On our last day in Kansai, we had the morning off, before Don’s class was heading to Osaka to see Tadao Ando’s Church of Light.
As a family, we spent our Sunday morning heading to Fushimi-Inari-Taisha, a mountain shrine devoted to Inari, the fox-like Shinto deity, and famous for its thousands of torii gates. (You’ve probably seen photographs of this place already).
Several of the students went the same morning we went to Shisendo, and enjoyed it, but warned that although there are stops and shrines along the way, there is nothing spectacular or unique about getting to the summit of the mountain, as opposed to anywhere else along the route.
Which was fine by us, because my trusty guidebooks estimated about 2 hours to hike to the top, which, with a toddler, translates to forever, and we didn’t have that kind of time – Don had to be back in Kyoto to meet the students by 12. So I lowered my expectations and insisted that however far we got would be perfect.
I was not, of course, factoring in a complete and utter rebellion by the toddler.
Aardvark did not want ANY part of this journey.
She was so annoyed and tantrum-y and melting down and whatever you want to call it, that here, right at the very start of this – literally with thousands of torii gates to go, she is protesting taking even just one-photo-real-quick-come-on, that you can see from Don’s face he can’t believe I’m even trying to get them to pose.
But I asked him to work with it – after all, this moodiness is just how we are going to remember this trip, so we might as well live it up. He totally ran with it.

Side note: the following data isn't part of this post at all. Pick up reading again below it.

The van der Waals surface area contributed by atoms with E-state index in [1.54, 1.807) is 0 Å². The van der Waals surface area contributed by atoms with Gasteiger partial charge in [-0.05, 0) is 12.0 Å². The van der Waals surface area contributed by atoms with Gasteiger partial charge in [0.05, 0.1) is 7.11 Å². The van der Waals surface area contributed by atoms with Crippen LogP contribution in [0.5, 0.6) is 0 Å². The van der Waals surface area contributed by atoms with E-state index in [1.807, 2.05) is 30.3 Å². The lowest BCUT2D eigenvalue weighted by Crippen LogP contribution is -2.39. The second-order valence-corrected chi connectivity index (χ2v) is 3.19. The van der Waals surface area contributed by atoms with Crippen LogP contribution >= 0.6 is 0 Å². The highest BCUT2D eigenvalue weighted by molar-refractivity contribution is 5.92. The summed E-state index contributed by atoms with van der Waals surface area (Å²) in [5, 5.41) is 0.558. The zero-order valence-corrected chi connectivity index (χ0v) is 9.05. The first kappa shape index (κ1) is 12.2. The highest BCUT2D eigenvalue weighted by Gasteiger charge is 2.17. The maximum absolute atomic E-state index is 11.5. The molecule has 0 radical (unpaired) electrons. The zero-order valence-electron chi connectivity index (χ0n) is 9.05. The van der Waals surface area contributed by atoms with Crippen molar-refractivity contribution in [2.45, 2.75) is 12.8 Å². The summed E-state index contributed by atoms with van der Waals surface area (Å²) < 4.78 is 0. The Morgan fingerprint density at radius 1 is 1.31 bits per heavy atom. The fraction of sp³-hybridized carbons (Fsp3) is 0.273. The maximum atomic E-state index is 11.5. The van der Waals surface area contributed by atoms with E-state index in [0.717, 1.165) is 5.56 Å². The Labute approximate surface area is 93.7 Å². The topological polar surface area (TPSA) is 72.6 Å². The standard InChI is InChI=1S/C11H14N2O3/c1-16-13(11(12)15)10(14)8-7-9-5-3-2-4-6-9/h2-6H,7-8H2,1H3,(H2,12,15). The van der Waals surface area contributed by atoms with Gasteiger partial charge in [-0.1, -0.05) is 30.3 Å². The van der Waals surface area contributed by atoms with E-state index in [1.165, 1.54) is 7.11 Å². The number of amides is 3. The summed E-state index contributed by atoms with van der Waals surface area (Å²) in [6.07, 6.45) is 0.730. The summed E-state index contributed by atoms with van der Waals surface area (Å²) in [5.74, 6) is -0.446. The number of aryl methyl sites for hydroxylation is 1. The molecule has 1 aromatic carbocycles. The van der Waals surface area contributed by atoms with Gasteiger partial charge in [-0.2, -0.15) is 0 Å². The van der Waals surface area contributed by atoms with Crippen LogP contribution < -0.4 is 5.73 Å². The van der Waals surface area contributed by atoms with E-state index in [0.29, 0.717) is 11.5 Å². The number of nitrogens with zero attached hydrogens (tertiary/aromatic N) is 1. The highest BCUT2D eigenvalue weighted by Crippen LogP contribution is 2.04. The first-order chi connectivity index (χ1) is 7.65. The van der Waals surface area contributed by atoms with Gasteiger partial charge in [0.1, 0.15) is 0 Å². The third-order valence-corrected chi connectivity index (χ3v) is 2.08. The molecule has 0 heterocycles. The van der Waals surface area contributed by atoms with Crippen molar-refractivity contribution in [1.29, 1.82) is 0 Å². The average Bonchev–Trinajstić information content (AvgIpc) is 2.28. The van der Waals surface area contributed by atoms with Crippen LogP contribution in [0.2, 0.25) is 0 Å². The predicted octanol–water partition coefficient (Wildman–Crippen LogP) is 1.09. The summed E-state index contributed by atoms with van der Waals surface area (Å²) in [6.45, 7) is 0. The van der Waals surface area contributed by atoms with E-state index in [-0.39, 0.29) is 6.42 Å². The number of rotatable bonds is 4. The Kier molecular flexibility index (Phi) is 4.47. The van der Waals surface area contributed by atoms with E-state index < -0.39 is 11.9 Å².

Don cooperated! He posed for the photos I requested. And we took lots without people in them. But Aardvark really does cuten-up our photos. It’s just not the same without her.
So eventually she and I stepped out between the torii gates and off the path and I Shinkansen-ed her (a game we made up that week in which I spin her around really fast saying, “We’re on the Shinkansen! We’re going sooooooo fast!” Doesn’t sound so impressive, but so far, it is actually a meltdown magic trick, and gets her to laugh every time. I do fear, however, that just by typing that I may have jinxed myself.)
We even made up a new game, called Torii Gate, in which – you guessed it – we pretend to be a torii gate.
I have to really be feeling comfortable to play that one, though – I’m always scared I’m going to drop her.
But by the time she was cheered up, it was time for us to head back to the train station so Don could meet his students.
And then I decided that Aardvark and I would not join them, instead she and I were going to try this whole Fushimi-Inari-Taisha thing again.
So, we bravely took a potty break (because now that I’ve confessed just how horrifying – and what a struggle – every single trip to the bathroom is, every single day, you understand that it really is an act of bravery, that is met with significant resistance and usually ends in defeat and heartache on my part – and sometimes worse things), then Aardvark and I had a snack, including a drink from this shrine-themed vending machine:
And then we went to the world’s saddest park, which Aardvark had spotted on the walk from the train station, and she played for about three minutes, and was totally fine.
A seriously sad park.
So that was apparently all it took: our wonderful, charming, adventurous Aardvark was back and ready for a Fushimi-Inari-Taisha do-over.
She even requested photos and insisted on working the selfie stick herself occasionally.
She held up this rock because, “This will help you smile, Mommy.” Apparently, holding anything over someone’s head in a photo, will make them laugh.
She is right.
Take 2 was great. We had a lot of fun, we re-upped our traffic safety amulets, and we even made it to the first shrine stage along the mountain before we too had to turn around to catch our Shinkansen ride back to Tokyo.